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Stressed Out Investment Bankers, Except for Lloyd Blankfein

One Davos participant sees a crowd grappling with a financial crisis that only happens once a half-century, but another loves the fact his company got out of mortgage risk early.

Lloyd Blankfein
Lloyd Blankfein

The Congress Center at Davos was shoulder to shoulder as participants waited for the doors to open for the main addresses of the evening and the mood was anxious.

Condoleezza Rice, Hamid Karzai, Tony Blair and Henry Kissinger (watch interview) are all on the program, grappling with the official topic of collaborative innovation, but the mood was probably best summed up by Harvard Economics Professor Ken Rogoff, who was firing off emails on the floor just above the main lobby.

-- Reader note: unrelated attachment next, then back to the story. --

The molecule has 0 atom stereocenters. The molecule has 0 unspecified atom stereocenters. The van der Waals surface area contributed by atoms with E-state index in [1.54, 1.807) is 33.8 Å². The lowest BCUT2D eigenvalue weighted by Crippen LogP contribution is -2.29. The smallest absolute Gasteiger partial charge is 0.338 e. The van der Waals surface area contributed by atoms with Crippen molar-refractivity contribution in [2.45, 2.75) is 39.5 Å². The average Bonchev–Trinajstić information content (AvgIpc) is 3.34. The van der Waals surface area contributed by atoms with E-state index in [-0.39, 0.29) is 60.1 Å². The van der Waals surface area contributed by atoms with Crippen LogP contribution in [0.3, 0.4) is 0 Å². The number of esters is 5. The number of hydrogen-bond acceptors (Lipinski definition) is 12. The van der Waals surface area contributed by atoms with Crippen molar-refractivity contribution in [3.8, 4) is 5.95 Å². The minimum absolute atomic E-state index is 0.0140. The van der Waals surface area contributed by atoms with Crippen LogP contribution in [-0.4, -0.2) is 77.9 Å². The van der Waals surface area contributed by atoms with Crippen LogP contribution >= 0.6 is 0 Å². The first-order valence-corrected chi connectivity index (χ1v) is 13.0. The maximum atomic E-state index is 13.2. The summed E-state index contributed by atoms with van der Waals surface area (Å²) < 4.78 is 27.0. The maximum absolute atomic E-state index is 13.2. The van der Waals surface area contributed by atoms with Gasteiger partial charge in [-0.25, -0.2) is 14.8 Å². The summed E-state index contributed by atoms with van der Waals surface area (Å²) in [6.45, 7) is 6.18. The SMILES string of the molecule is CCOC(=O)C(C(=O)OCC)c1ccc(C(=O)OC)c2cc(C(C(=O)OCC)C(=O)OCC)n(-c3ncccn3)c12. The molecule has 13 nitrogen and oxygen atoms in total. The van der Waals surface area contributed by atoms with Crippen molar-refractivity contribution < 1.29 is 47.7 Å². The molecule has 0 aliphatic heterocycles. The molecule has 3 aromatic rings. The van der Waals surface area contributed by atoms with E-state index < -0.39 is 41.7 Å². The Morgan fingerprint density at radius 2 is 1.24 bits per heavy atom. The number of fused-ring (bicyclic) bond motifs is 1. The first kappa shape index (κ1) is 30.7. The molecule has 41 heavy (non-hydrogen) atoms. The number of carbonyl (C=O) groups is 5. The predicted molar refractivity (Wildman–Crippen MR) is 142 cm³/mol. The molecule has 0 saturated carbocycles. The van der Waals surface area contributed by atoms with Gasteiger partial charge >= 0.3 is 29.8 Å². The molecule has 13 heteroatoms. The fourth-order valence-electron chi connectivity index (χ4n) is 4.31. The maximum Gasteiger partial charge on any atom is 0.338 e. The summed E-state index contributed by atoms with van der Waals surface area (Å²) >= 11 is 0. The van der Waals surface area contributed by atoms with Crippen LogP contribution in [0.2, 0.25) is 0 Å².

"Everybody is really stressed," Rogoff said.

"It's probably more interesting for a guy like me when everything goes down the toilet," he said. But those in the financial sector are facing a "once-in-50-years" scenario, he added.

The media like it too, he said, and it's tough to argue with that. But an informal assessment didn’t indicate that the crowd was close to breaking point. Free orange juice and water remained more popular than free wine and beer (although the number of parties tonight might have something to do with that) and the prayer room was empty.

And at least one person in the sector is sanguine.

As the private panel on sovereign wealth funds exited, ArcelorMittal CEO Lakshmi Mittal, Blackstone Group CEO Stephen Schwarzman and Dell Chairman Michael Dell congregated outside the doors, discussing the economic situation.

Here's someone who doesn't have anything to worry about, Schwarzman said as Goldman Sachs CEO Lloyd Blankfein emerged.

Blankfein disagreed. If all asset prices go down to zero, we've got something to worry about, he said.